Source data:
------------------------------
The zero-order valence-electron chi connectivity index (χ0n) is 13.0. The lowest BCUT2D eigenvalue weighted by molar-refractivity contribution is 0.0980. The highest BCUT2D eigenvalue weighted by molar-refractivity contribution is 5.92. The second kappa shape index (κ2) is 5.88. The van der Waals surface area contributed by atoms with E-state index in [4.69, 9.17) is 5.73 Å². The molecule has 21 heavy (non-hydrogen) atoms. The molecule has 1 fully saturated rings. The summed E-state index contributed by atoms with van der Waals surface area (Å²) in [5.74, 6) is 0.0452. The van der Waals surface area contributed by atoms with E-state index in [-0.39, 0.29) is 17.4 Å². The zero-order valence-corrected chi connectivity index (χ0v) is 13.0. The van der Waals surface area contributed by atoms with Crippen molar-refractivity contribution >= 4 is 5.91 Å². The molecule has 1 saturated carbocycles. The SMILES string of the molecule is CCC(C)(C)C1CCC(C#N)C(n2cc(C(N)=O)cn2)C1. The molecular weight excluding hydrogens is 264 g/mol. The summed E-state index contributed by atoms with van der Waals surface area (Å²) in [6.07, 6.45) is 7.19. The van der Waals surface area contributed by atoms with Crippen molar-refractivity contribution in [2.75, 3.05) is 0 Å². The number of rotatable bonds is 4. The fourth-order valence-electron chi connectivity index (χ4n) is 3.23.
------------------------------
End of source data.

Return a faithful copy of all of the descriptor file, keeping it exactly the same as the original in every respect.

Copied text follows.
The zero-order valence-electron chi connectivity index (χ0n) is 13.0. The lowest BCUT2D eigenvalue weighted by molar-refractivity contribution is 0.0980. The highest BCUT2D eigenvalue weighted by molar-refractivity contribution is 5.92. The second kappa shape index (κ2) is 5.88. The van der Waals surface area contributed by atoms with E-state index in [4.69, 9.17) is 5.73 Å². The molecule has 21 heavy (non-hydrogen) atoms. The molecule has 1 fully saturated rings. The summed E-state index contributed by atoms with van der Waals surface area (Å²) in [5.74, 6) is 0.0452. The van der Waals surface area contributed by atoms with E-state index in [-0.39, 0.29) is 17.4 Å². The zero-order valence-corrected chi connectivity index (χ0v) is 13.0. The van der Waals surface area contributed by atoms with Crippen molar-refractivity contribution >= 4 is 5.91 Å². The molecule has 1 saturated carbocycles. The SMILES string of the molecule is CCC(C)(C)C1CCC(C#N)C(n2cc(C(N)=O)cn2)C1. The molecular weight excluding hydrogens is 264 g/mol. The summed E-state index contributed by atoms with van der Waals surface area (Å²) in [6.07, 6.45) is 7.19. The van der Waals surface area contributed by atoms with Crippen molar-refractivity contribution in [2.75, 3.05) is 0 Å². The number of rotatable bonds is 4. The fourth-order valence-electron chi connectivity index (χ4n) is 3.23.